FierceCable: Can you offer any feedback from those broadband wireless tests--how are they going?
Clayton: It's too early to say. We just really started with a few thousand customers. We need more time under our belts to get a good gauge on it, and we need to expand it more before we know how viable it is. The initial results are good.
FierceCable: Can Dish compete in the long run with other pay TV providers if you don't have a broadband wireless product?
Clayton: Well, we better, otherwise we'll be gone. That's one of the reasons that accumulating wireless spectrum is so important to us. That gives us the bandwidth. The bandwidth gives us the capability to compete.
FierceCable: You used to work at Sirius. I'd love to get your thoughts on the deal that [Liberty Media (Nasdaq: LMCA) chairman] John Malone struck recently, and what that could mean for the industry, and cable consolidation. [Liberty bid to take full ownership of Sirius XM--a move would increase its market cap, and possibly help Charter Communications (Nasdaq: CHTR) acquire Time Warner Cable (NYSE: TWC)].
Clayton: All I can say is, I was a little surprised. But I know John Malone. I know [Liberty Media CEO] Greg Maffei, and they're really smart guys, so I'm sure this is a good deal for their shareholders.
FierceCable: If there is more cable consolidation, would that lead to a Dish merger with DirecTV (Nasdaq: DTV)?
Clayton: Let's start with yes, there is going to be more consolidation. That's just a function of business. That would make for a tougher competitor. As long as it provides more advantages to the consumer, it will be a good thing. But I don't think it forces us to run to DirecTV because even if we did merge with them, we're still in the pay TV box--a mature, saturated industry. The wireless business has a lot of growth, a lot of legs. That's our preferable approach from a strategic standpoint.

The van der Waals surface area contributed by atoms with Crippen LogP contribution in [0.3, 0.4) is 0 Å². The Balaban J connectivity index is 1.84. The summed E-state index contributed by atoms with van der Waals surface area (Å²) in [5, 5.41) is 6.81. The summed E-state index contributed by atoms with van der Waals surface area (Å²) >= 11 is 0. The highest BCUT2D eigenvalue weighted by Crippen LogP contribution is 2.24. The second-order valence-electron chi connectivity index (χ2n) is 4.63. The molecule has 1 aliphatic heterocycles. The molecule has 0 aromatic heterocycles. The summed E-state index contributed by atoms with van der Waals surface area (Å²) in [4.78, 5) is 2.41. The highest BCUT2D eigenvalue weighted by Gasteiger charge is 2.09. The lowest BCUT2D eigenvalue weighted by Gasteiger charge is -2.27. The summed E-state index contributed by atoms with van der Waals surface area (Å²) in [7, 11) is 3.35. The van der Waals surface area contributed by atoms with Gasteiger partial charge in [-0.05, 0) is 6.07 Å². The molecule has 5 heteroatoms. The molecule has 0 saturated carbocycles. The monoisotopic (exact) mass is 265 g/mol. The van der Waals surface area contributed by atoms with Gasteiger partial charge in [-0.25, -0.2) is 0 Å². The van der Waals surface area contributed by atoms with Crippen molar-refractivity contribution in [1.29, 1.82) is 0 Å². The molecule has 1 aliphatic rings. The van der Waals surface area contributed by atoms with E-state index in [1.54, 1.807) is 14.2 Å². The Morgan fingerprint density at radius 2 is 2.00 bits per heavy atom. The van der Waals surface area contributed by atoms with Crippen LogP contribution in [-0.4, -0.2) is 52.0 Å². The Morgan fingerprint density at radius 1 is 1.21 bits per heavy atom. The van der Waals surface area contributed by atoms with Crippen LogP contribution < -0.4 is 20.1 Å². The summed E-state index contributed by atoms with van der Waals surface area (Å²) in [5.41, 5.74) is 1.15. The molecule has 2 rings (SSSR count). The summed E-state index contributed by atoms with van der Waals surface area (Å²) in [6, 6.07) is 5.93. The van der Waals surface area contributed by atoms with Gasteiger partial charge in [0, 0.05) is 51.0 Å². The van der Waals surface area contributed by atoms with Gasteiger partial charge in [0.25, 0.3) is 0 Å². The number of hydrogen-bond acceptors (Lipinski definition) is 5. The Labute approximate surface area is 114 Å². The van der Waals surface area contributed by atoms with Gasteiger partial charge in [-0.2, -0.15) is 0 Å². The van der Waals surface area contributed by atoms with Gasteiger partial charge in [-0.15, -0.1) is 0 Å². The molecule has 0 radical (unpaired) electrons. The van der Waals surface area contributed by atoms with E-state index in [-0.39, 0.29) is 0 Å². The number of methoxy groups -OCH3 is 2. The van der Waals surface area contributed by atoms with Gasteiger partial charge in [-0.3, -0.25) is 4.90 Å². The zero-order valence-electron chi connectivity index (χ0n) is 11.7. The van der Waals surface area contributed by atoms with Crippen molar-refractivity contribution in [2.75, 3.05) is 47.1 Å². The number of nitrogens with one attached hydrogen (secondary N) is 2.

FierceCable: Dish is known for watching its expenses. I think you fly budget airlines yourself. Why do you spend so much money to market Dish at CES?
Clayton: This is the platform for technological innovation, and that's what makes us different. We are disruptors. We are most certainly innovators, and we are most certainly a consumer advocate. You're here today for a reason. This is where the press is at. Our press conference had over 350 people at it. I used to be chairman of the Consumer Electronics Association. I know the power that CES brings. That's why we're here. I'm surprised that others aren't. [DirecTV rival Dish didn't exhibit at CES].
FierceCable: Have you seen any new products or technology that you're interested in?
Clayton: I think Ultra HD, 4K, whatever you want to call it, I think it's starting to improve, and I can now see the difference between current HDTV and Ultra HD. Differentiation is going to have to be apparent to the consumer for it to work. The costs still have to come down. There has to be more programming content, and quite honestly, Ultra HD needs more bandwidth. I'm not going to put Ultra HD up for one channel, and take 20 down. There's an economical crossing that you'll have to get to first.
FierceCable: When will Dish launch Ultra HD?
Clayton: When it's economical, and the consumers ask for it.